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Looking Backward and Forward

The first month of the year is named after the two-headed Roman god Janus, shown here in an ancient Roman coin. One head looked back, the other looked forward.

One way to look back and look forward is with a Plus/Delta reflection, which can be done individually or in a group. Divide a flipchart or piece of paper into 2 columns. Above the left column write “Plus”; above the right column write “Delta”. Ask what went well in 2014, and write those bullets into the Plus column. And think of what you would like to change next time – write those bullets into the Delta column.

Notice – and this is important – you’re not making things “wrong”. You’re asking, “What would I like to change?” That’s why the column is called “delta”, not “minus”. This allows you to learn from all of your experiences. We coach clients to never use the word “fail.” When they try something, they get a result. If they don’t like the result, they can change something and try again. And if they get the result they want, they can still change something and try for a different result the next time! That’s how people, and organizations, learn. Learning organizations consistently outperform traditional organizations. And they’re a lot more fun to work in!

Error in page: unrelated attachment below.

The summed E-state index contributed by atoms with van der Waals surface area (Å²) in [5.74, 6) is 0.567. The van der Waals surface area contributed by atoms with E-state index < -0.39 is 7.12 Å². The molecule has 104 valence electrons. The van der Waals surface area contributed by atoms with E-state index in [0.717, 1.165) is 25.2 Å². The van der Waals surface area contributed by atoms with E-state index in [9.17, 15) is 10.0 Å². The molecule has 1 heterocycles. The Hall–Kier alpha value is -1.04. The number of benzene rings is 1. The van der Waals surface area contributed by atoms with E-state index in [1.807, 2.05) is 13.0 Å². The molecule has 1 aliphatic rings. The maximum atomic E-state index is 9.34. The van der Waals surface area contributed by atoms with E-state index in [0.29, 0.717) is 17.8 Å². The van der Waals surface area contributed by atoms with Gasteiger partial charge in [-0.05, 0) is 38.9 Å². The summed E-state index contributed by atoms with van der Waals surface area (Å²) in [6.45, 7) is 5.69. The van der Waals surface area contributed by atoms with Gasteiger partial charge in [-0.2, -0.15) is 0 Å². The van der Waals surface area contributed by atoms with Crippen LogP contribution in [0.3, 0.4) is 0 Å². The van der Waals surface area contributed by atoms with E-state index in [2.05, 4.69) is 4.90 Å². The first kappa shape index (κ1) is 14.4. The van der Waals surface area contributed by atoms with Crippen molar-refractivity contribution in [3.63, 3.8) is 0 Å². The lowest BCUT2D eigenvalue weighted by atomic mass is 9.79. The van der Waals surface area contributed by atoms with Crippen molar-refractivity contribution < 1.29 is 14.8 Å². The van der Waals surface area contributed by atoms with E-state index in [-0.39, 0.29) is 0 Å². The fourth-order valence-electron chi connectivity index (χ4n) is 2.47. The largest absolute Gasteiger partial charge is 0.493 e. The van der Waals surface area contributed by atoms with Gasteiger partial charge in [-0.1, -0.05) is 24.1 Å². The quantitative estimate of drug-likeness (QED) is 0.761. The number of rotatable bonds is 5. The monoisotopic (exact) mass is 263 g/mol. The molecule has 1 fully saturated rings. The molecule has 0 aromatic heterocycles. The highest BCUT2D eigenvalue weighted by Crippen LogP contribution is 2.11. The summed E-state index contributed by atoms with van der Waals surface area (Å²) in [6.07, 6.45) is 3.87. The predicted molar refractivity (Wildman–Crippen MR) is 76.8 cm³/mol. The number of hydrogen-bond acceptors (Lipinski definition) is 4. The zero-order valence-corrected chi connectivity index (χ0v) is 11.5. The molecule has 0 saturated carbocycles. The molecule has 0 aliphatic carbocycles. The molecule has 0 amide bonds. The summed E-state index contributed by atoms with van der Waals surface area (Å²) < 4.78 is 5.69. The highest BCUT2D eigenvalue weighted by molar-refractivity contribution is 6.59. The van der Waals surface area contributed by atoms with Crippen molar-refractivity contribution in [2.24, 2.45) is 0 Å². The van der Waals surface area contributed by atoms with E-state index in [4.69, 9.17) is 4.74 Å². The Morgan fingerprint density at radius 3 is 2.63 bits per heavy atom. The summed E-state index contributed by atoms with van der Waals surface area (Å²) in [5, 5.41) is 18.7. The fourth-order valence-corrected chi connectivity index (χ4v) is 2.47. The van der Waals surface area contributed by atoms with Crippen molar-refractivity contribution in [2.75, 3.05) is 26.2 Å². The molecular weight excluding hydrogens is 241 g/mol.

All of us at PCG wish you and yours a rewarding and “learning” new year.

Gary Langenwalter

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Crock Pot Leadership

I learned 3 important things about leadership from our crock pot.

1. We need the right ingredients. If we’re going to make vegetable soup, we need vegetables. In leadership terms, Jim Collins tells us to “get the right people on the bus.” Accountants have many skills, but a strategic planning meeting with only accountants in the room will usually not generate a well-balanced strategic plan. “Right ingredients” also requires the right amount of each ingredient. When making chocolate chip cookies, too much salt will ruin the cookies. (Of course, extra chocolate chips will only make them better!) Teams need the right mix of the right people.

2. We need to omit ingredients that are not in the recipe. Clams are great in clam chowder, but not welcome in a beef stew. In leadership terms, we need to insure that a team is free of people who will neutralize or destroy it from within.

3. Finally, and possibly most important, we need to define the process and then trust it. If we lift the lid on a crock pot every 10 minutes to see how it’s doing, we ruin the meal by releasing heat such that it will not cook properly. In leadership, we provide the resources the team needs, and then trust them to do their work within the prescribed process. Constantly looking over their shoulders, second-guessing their decisions (or lack thereof), or otherwise micro-managing is like lifting the lid off a crock pot – it guarantees that the result will not be what we want.

I hope you enjoy your holiday meals. And remember, leave the lid on the crock pot until the recipe says the meal is cooked!

Gary Langenwalter